Here’s what to do to teach your dog good bite inhibition.
Note: this same technique is applicable to older dogs, although the same results may take a little longer to attain.
When playing with your puppy or dog, you’ll need to choose the level of mouthing that you’re prepared to accept. Some owners are content for their dogs to touch their hands with their teeth, as long as no pressure is exerted; others (particularly those with large, strong-jawed dogs) prefer to get the message across that no tooth-contact is acceptable whatsoever.
Whenever you reach your level of tolerance with your pup – he might give you a good nip, or he might just grab your fingers gently in his mouth – squeal shrilly and loudly in pain and immediately turn your entire body away from him. Get up and walk a few paces away from him, keeping your face and eyes averted. Don’t speak to him, and don’t touch him.
The aim here is for the puppy to be completely socially isolated for the next 20 to 30 seconds – long enough for the lesson to sink in, but not long enough for him to forget what it was that elicited such a response and start playing with something else.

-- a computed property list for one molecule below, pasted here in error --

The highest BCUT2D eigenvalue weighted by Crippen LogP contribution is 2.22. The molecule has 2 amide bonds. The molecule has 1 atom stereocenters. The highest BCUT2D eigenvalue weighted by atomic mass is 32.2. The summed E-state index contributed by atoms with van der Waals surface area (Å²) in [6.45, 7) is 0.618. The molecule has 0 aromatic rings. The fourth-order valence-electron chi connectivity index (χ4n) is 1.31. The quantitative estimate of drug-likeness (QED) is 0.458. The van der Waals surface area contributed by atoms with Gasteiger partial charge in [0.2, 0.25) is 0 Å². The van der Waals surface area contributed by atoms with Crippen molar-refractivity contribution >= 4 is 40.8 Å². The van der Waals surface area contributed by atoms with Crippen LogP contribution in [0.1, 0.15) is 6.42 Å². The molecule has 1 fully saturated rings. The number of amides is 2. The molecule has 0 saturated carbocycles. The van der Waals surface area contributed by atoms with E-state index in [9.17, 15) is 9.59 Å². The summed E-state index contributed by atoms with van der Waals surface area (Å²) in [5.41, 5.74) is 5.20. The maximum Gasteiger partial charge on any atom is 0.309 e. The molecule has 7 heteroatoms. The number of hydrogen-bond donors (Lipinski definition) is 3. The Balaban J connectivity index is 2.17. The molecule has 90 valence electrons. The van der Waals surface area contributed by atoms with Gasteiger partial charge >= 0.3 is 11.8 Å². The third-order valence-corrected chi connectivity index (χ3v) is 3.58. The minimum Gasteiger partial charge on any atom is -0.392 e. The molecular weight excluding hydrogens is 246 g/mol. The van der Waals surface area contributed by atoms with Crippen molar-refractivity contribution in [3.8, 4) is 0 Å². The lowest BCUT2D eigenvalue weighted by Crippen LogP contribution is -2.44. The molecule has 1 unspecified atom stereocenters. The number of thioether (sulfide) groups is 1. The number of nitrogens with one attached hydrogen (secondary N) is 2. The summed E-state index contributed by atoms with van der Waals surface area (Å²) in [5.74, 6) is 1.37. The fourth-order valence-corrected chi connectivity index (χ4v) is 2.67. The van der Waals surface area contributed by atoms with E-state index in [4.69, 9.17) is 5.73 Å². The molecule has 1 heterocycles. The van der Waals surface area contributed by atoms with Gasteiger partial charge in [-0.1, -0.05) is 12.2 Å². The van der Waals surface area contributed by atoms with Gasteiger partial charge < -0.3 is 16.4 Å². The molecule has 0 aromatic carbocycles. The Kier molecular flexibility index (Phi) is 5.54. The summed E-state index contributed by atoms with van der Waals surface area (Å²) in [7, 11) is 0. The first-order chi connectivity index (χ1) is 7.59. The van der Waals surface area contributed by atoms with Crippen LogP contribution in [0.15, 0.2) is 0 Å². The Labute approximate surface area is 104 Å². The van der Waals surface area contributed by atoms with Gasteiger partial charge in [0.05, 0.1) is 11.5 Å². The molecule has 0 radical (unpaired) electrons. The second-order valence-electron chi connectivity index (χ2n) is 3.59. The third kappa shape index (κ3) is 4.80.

(Note: if there are other people present, you’ll need to ensure that they mimic your behavior here – don’t allow them to start playing with or otherwise paying attention to the puppy or dog, or else all your good work will have been undone).
Most young dogs, and some older ones, seem to have an innate need to chew something – anything! – whenever they’re being played with or petted. To keep the focus off your hands, and prevent him from learning what a delightful chew toy your fingers make, supply him with a more appropriate chew: anything with a slight give to it should do the trick.
Rawhide bones, pigs’ ears, or squeezy rubber toys all go down a treat. – If he should start snapping for your hands or face while playing, correct him quickly with a sharp, “No!”, or “AH-ah-aaah!” He should stop, startled. As soon as he stops, praise him (you’re praising the stopping, not the original behavior – don’t be confused by their close proximity) and then quickly redirect his attention to an appropriate chew. When his jaws close around it, praise him again and give him a pat. – Never use physical force to correct your dog for inappropriate chewing or mouthing. Not only is it mostly unnecessary, but in most cases it will actually encourage further nipping and biting.